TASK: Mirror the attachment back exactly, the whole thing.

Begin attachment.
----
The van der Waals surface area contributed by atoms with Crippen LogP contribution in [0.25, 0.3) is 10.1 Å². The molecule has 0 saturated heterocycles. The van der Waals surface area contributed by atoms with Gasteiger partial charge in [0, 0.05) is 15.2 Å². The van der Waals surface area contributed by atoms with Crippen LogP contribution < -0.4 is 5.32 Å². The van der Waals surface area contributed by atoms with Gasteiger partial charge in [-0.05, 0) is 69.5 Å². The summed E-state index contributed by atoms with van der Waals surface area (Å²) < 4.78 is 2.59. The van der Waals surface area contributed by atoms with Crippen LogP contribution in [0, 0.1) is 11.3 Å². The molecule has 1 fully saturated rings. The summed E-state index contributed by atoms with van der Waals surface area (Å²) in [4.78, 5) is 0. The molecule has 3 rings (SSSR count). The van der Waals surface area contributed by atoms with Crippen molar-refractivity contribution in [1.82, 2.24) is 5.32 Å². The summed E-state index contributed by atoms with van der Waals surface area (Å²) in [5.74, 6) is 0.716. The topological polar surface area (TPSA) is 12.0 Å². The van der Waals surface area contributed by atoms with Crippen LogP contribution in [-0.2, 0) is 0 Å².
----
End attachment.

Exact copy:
The van der Waals surface area contributed by atoms with Crippen LogP contribution in [0.25, 0.3) is 10.1 Å². The molecule has 0 saturated heterocycles. The van der Waals surface area contributed by atoms with Gasteiger partial charge in [0, 0.05) is 15.2 Å². The van der Waals surface area contributed by atoms with Crippen LogP contribution < -0.4 is 5.32 Å². The van der Waals surface area contributed by atoms with Gasteiger partial charge in [-0.05, 0) is 69.5 Å². The summed E-state index contributed by atoms with van der Waals surface area (Å²) < 4.78 is 2.59. The van der Waals surface area contributed by atoms with Crippen LogP contribution in [0, 0.1) is 11.3 Å². The molecule has 1 fully saturated rings. The summed E-state index contributed by atoms with van der Waals surface area (Å²) in [4.78, 5) is 0. The molecule has 3 rings (SSSR count). The van der Waals surface area contributed by atoms with Crippen molar-refractivity contribution in [1.82, 2.24) is 5.32 Å². The summed E-state index contributed by atoms with van der Waals surface area (Å²) in [5.74, 6) is 0.716. The topological polar surface area (TPSA) is 12.0 Å². The van der Waals surface area contributed by atoms with Crippen LogP contribution in [-0.2, 0) is 0 Å².